States, Debt, and Power: 'Saints' and 'Sinners' in European History and Integration by Kenneth DysonStates, Debt, and Power: 'Saints' and 'Sinners' in European History and Integration by Kenneth Dyson

States, Debt, and Power: 'Saints' and 'Sinners' in European History and Integration

byKenneth Dyson

Hardcover | July 19, 2014

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States, Debt, and Power argues for the importance of situating our contextually influenced thinking about European states and debt within a commitment to historically informed and critical analysis. It teases out certain broad historical patterns. The book also examines the inescapablydifficult and contentious judgements about "bad" and "good" debt; about what constitutes sustainable debt; and about distributive justice at times of sovereign debt crisis. These judgements offer insight into the nature of power and the contingent nature of sovereign creditworthiness. Three themes weave through the book: the significance of creditor-debtor state relations in defining asymmetry of power; the context-specific and constructed character of debt, above all in relation to war; and the limitations of formal economic reasoning in the face of radical uncertainty. Part Iexamines case studies from Ancient Greece to the modern Euro Area and brings together a wealth of historical data that cast fresh light on how sovereign debt problems are debated and addressed. Part II looks at the conditioning and constraining framework of law, culture, and ideology and theirrelationship to the use of policy instruments. Part III shows how the problems of matching the assumption of liability with the exercise of control are rooted in external trade and financial imbalances and external debt; in financial markets and vulnerability to banking crisis; in the character ofthe "private governance of public debt"; in who has power over indicators of sustainability; in domestic institutional and political arrangements; and in sub-national fiscal governance. Part IV looks at how the problems of mismatch between liability and control take on an acute form within thehistorical context of European monetary union, above all in Euro Area debt crises.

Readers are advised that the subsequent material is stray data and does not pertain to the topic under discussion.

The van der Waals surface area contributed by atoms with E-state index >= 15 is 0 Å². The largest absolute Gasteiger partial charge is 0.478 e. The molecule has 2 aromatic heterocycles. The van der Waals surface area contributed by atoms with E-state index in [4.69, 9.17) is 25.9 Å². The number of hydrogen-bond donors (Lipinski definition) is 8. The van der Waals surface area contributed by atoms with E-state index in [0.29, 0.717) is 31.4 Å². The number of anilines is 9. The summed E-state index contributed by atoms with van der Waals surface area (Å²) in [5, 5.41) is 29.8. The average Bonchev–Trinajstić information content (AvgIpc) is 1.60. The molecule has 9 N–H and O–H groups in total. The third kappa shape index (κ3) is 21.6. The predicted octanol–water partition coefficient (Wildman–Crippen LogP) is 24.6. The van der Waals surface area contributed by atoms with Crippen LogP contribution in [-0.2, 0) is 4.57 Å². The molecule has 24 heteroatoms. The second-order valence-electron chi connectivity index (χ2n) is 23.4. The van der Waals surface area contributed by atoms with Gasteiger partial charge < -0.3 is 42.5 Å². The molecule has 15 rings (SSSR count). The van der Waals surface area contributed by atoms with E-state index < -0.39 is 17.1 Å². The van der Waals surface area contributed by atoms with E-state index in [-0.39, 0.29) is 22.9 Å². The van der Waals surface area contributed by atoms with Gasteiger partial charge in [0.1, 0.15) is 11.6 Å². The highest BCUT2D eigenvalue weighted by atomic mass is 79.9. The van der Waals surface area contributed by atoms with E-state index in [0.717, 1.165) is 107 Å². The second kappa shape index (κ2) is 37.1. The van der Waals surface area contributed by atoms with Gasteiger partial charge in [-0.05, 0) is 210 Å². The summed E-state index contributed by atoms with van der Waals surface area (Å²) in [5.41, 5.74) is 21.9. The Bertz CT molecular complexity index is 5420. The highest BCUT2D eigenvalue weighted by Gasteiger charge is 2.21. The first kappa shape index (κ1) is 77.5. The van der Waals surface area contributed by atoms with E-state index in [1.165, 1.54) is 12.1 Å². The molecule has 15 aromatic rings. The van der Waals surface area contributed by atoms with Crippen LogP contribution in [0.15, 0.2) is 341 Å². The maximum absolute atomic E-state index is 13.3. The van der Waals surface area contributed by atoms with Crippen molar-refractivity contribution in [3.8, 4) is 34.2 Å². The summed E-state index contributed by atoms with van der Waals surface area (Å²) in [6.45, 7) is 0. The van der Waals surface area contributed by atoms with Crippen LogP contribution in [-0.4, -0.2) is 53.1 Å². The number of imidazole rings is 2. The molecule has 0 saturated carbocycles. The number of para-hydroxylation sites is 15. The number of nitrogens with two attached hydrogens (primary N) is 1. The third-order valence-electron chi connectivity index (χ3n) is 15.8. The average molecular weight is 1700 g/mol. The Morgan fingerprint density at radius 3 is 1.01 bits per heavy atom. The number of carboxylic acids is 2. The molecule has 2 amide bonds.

Kenneth Dyson is a Fellow of the British Academy; an Academician of the Social Sciences; a Founding Fellow of the Learned Society of Wales; a Fellow of the Royal Historical Society; and a Fellow of the Royal Society of Arts. He was twice chair of the Research Assessment Exercise Panel for European Studies; chair of the Association for...
Title:States, Debt, and Power: 'Saints' and 'Sinners' in European History and IntegrationFormat:HardcoverDimensions:720 pages, 9.69 × 6.73 × 0.03 inPublished:July 19, 2014Publisher:Oxford University PressLanguage:English

The following ISBNs are associated with this title:

ISBN - 10:0198714076

ISBN - 13:9780198714071


Table of Contents

Prologue: The Perils of Sleepwalking1. Contextualizing Debt: History, Morality, and the Triple Structural Dimension2. The Nature of Sovereign Creditworthiness: Hierarchy, Sovereignty, and Responsibility3. Moralizing Credit: Bad Debt, Good Debt, and the Troubled ConsciencePart I: Debt and Political Rule in European History4. The Evolution of Public Debt5. Financial Repression, Debasement, and the Historic Arc of Default6. Theological Traces and Social Contexts7. The Dynamics of Public Debt in Historical Perspective: The Limitations of Economic ReasoningPart II: Law, Culture, and Statecraft8. Law, Public Debt, and the Paradoxes of Power9. Economic Cultures, Ideologies of Debt, and State Virtue10. Space, Time, and Statecraft: Saints, Fallen Angels, False Prophets, Redeemers, and SinnersPart III: State Liability and Territorial Control11. States and Financial Markets: The Imbalance of Power12. Professional Consensus, Political Silence, and Sovereign Creditworthiness13. The Dynamics of External Imbalances and Debt14. Which Truth? The Power of Indicators and Probabilistic Reasoning about Public Debt15. Public Debt Dynamics: Political Will and State Capacity16. Public Debt and Multi-Level Statehood: Sub-National Fiscal Governance, Structural Imbalances, and 'Stand-Alone' Fiscal CapacityPart IV: Sovereign Creditworthiness and European Integration17. Still the 'Old' Europe? Historical Legacies and Long-Term Political Challenges18. The Achilles Heel of Post-War European Integration: Endogenous Preference Formation and the Boundaries of Creditor-State PowerEpilogue: History as OracleGlossaryReferencesIndex